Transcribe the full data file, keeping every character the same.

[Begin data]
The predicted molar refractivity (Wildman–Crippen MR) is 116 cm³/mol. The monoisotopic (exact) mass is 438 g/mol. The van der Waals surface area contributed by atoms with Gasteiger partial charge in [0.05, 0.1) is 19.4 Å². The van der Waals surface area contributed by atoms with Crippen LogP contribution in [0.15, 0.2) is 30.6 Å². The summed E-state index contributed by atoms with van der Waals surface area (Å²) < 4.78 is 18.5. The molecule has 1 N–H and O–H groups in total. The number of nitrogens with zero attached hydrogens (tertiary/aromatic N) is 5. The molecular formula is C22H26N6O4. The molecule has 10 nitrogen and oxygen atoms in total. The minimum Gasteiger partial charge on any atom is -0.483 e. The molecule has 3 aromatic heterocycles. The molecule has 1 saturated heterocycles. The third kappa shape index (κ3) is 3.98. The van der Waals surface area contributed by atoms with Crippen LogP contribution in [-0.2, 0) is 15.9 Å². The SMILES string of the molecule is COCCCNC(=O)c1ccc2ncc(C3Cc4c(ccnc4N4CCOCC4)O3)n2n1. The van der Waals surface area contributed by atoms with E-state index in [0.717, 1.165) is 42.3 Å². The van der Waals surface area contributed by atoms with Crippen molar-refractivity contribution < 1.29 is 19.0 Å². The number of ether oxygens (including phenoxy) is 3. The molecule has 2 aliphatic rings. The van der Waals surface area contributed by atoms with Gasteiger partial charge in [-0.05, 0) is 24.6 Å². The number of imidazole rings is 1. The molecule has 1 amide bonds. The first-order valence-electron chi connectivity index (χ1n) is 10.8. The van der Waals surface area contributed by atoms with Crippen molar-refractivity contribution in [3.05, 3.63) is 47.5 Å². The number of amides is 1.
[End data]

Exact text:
The predicted molar refractivity (Wildman–Crippen MR) is 116 cm³/mol. The monoisotopic (exact) mass is 438 g/mol. The van der Waals surface area contributed by atoms with Gasteiger partial charge in [0.05, 0.1) is 19.4 Å². The van der Waals surface area contributed by atoms with Crippen LogP contribution in [0.15, 0.2) is 30.6 Å². The summed E-state index contributed by atoms with van der Waals surface area (Å²) < 4.78 is 18.5. The molecule has 1 N–H and O–H groups in total. The number of nitrogens with zero attached hydrogens (tertiary/aromatic N) is 5. The molecular formula is C22H26N6O4. The molecule has 10 nitrogen and oxygen atoms in total. The minimum Gasteiger partial charge on any atom is -0.483 e. The molecule has 3 aromatic heterocycles. The molecule has 1 saturated heterocycles. The third kappa shape index (κ3) is 3.98. The van der Waals surface area contributed by atoms with Crippen LogP contribution in [-0.2, 0) is 15.9 Å². The SMILES string of the molecule is COCCCNC(=O)c1ccc2ncc(C3Cc4c(ccnc4N4CCOCC4)O3)n2n1. The van der Waals surface area contributed by atoms with E-state index in [0.717, 1.165) is 42.3 Å². The van der Waals surface area contributed by atoms with Crippen molar-refractivity contribution < 1.29 is 19.0 Å². The number of ether oxygens (including phenoxy) is 3. The molecule has 2 aliphatic rings. The van der Waals surface area contributed by atoms with Gasteiger partial charge in [-0.05, 0) is 24.6 Å². The number of imidazole rings is 1. The molecule has 1 amide bonds. The first-order valence-electron chi connectivity index (χ1n) is 10.8. The van der Waals surface area contributed by atoms with Crippen molar-refractivity contribution in [3.05, 3.63) is 47.5 Å². The number of amides is 1.